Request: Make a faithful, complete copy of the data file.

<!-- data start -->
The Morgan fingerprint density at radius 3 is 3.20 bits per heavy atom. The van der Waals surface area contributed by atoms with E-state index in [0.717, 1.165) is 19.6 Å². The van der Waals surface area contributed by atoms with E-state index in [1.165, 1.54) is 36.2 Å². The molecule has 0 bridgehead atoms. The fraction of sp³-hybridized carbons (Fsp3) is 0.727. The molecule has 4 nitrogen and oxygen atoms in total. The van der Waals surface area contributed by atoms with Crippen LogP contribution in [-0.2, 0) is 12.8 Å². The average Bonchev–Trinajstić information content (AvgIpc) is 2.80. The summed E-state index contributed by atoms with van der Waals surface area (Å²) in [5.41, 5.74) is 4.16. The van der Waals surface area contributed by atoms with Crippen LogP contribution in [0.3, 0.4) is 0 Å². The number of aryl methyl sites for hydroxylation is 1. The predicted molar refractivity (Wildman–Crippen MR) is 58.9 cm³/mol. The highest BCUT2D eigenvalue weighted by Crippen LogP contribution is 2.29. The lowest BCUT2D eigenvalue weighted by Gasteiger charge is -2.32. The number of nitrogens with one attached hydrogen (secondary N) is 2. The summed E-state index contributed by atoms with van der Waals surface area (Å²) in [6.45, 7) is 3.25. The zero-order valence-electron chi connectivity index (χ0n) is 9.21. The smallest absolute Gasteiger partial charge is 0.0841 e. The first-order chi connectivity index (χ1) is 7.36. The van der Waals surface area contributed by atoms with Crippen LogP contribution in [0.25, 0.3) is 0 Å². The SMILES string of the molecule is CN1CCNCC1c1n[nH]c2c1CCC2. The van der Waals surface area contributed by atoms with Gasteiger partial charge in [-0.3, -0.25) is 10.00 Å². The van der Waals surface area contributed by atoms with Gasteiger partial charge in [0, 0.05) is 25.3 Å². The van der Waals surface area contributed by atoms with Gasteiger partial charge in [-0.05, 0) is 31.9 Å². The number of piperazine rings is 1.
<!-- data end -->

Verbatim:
The Morgan fingerprint density at radius 3 is 3.20 bits per heavy atom. The van der Waals surface area contributed by atoms with E-state index in [0.717, 1.165) is 19.6 Å². The van der Waals surface area contributed by atoms with E-state index in [1.165, 1.54) is 36.2 Å². The molecule has 0 bridgehead atoms. The fraction of sp³-hybridized carbons (Fsp3) is 0.727. The molecule has 4 nitrogen and oxygen atoms in total. The van der Waals surface area contributed by atoms with Crippen LogP contribution in [-0.2, 0) is 12.8 Å². The average Bonchev–Trinajstić information content (AvgIpc) is 2.80. The summed E-state index contributed by atoms with van der Waals surface area (Å²) in [5.41, 5.74) is 4.16. The van der Waals surface area contributed by atoms with Crippen LogP contribution in [0.3, 0.4) is 0 Å². The number of aryl methyl sites for hydroxylation is 1. The predicted molar refractivity (Wildman–Crippen MR) is 58.9 cm³/mol. The highest BCUT2D eigenvalue weighted by Crippen LogP contribution is 2.29. The lowest BCUT2D eigenvalue weighted by Gasteiger charge is -2.32. The number of nitrogens with one attached hydrogen (secondary N) is 2. The summed E-state index contributed by atoms with van der Waals surface area (Å²) in [6.45, 7) is 3.25. The zero-order valence-electron chi connectivity index (χ0n) is 9.21. The smallest absolute Gasteiger partial charge is 0.0841 e. The first-order chi connectivity index (χ1) is 7.36. The van der Waals surface area contributed by atoms with Crippen LogP contribution in [0.25, 0.3) is 0 Å². The SMILES string of the molecule is CN1CCNCC1c1n[nH]c2c1CCC2. The van der Waals surface area contributed by atoms with Gasteiger partial charge in [-0.3, -0.25) is 10.00 Å². The van der Waals surface area contributed by atoms with Gasteiger partial charge in [0, 0.05) is 25.3 Å². The van der Waals surface area contributed by atoms with Gasteiger partial charge in [-0.05, 0) is 31.9 Å². The number of piperazine rings is 1.